1. Attach the four rubber feet to the corners of the Base. M4 x 16mm Button M4 Nyloc Nut
    • Attach the four rubber feet to the corners of the Base.

    • M4 x 16mm Button

    • M4 Nyloc Nut

    • Photographed are 3D printed feet, however the ones included are injection moulded rubber.

    • The Feet are silicone rubber, pliers will be needed to help hold the nyloc nuts in place whilst fastening. This was an unfortunate oversight, and one we weren't able to correct due to the cost of tooling for these injection moulded parts.

    Trying to hold the nuts in place with pliers while installing was frustrating and slow. I came up with what I think is a better solution here:

    https://www.thingiverse.com/thing:526888...

    Note that the addition of these parts I designed might occlude access to the other holes in the base that are under the feet, so it might be wise to install them later. I’m not sure yet as I haven’t had time to get beyond this step; I’m just giving fair warning here.

    Josh Heiner - Reply

    If you have a socket set with a 9/32 (imperial) or 7 (metric) bit, it can be used to hold the nut in place. Apply some force while driving the screw (clamping the base helps) and you should get a better outcome than with the pilers.

    Jordan Mele - Reply

  2. Fix the four metal brackets to the sides of the base. Bracket M5 x 3mm Spacer
    • Fix the four metal brackets to the sides of the base.

    • Bracket

    • M5 x 3mm Spacer

    • M5 x 16mm Button

    • M5 Nyloc Nut

    • Do not tighten yet, just hand fasten to leave the bracket fixed loosely.

    • Make sure the bolt on the bracket is facing outwards and away from the centre of the base panel.

  3. Install the electronics fan as shown: Make sure the sticker side of the fan points inwards.
    • Install the electronics fan as shown:

    • Make sure the sticker side of the fan points inwards.

    • Make sure the cable is also orientated as shown.

    • M3 x 20mm CAP

    • M3 Nyloc

    Suggestion: “Make sure the sticked side…” ➔ “Make sure the side with the label…”

    Can’t say I’ve heard the word “sticked” before in reference to a label. Or in any context, really.

    Josh Heiner - Reply

    In case anyone else is wondering, the “electronics fan” is identified in the packing list as “40mm Fan (20CM)”

    The 20cm refers to the cable length.

    Josh Heiner - Reply

    Assembly’s process is maze, think you should spent more time to make it easier and label things in more organized packing. The only thing to know the correct fan is the shortest cable !

    Guys look to other brads assembly manuals and use their way!

    Also, I do recommend to upload the design files ( Stl ) for plastic parts or ant part could be printed in case of damage.

    Wadi Ramahi - Reply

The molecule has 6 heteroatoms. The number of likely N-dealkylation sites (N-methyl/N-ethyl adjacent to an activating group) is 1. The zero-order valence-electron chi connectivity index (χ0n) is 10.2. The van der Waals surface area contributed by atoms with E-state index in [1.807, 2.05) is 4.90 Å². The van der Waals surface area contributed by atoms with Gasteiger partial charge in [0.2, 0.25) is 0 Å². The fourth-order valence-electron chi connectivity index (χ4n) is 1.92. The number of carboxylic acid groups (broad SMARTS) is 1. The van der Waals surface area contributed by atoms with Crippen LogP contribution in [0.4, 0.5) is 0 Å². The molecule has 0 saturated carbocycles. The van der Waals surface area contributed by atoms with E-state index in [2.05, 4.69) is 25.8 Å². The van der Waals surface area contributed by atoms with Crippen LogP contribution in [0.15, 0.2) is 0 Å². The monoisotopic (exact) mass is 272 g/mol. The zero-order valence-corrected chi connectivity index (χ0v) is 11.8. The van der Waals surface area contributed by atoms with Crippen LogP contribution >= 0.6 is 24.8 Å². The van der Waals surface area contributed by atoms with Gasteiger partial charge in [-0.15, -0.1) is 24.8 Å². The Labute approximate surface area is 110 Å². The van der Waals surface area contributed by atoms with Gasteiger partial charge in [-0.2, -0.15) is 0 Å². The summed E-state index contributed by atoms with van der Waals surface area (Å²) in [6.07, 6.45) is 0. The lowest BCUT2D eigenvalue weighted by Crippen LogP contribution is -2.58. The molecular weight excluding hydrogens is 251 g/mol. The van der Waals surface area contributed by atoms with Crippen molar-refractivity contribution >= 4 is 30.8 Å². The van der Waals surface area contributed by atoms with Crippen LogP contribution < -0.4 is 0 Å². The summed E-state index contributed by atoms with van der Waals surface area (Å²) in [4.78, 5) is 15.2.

4. Fix four stand-offs to the base: M3 x 10mm threaded stand-off M3 x 6mm Button
    • Fix four stand-offs to the base:

    • M3 x 10mm threaded stand-off

    • M3 x 6mm Button

    • Before removing the control board from it's packaging, make sure that you are earthed, you can do this by touching a large metal object. This is to ensure a static shock doesn't damage the board.

    • Fix the board onto the mounts with four M3 x 6mm button head bolts.

    • Make sure the board is orientated as shown.

    • Plug the electronics fan into the control board as shown.

  5. Before mounting the PSU, check that it's voltage input is adjusted correctly for your location. The switch on the side of the unit should be set to your mains voltage. In the UK this would be 230v, in the USA it would be set 110v. Fix the PSU to the base with four M4 x 6mm button head bolts. An easy way to line up the holes is to place the PSU under the base and look through the holes from the top until they line up, and you can secure one of the bolts. The rest should then easily follow.
    • Before mounting the PSU, check that it's voltage input is adjusted correctly for your location. The switch on the side of the unit should be set to your mains voltage. In the UK this would be 230v, in the USA it would be set 110v.

    • Fix the PSU to the base with four M4 x 6mm button head bolts.

    • An easy way to line up the holes is to place the PSU under the base and look through the holes from the top until they line up, and you can secure one of the bolts. The rest should then easily follow.

    • Note the orientation of the PSU, it should match the third photo.

  6. Push the switch side of the assembly in through the rectangular cut-out at the back of the base. Push the socket in and and secure it in place with: M3 x 10mm Cap
    • Push the switch side of the assembly in through the rectangular cut-out at the back of the base.

    • Push the socket in and and secure it in place with:

    • M3 x 10mm Cap

    • M3 Nyloc

    • Again, match the orientation of the socket as shown in the second image.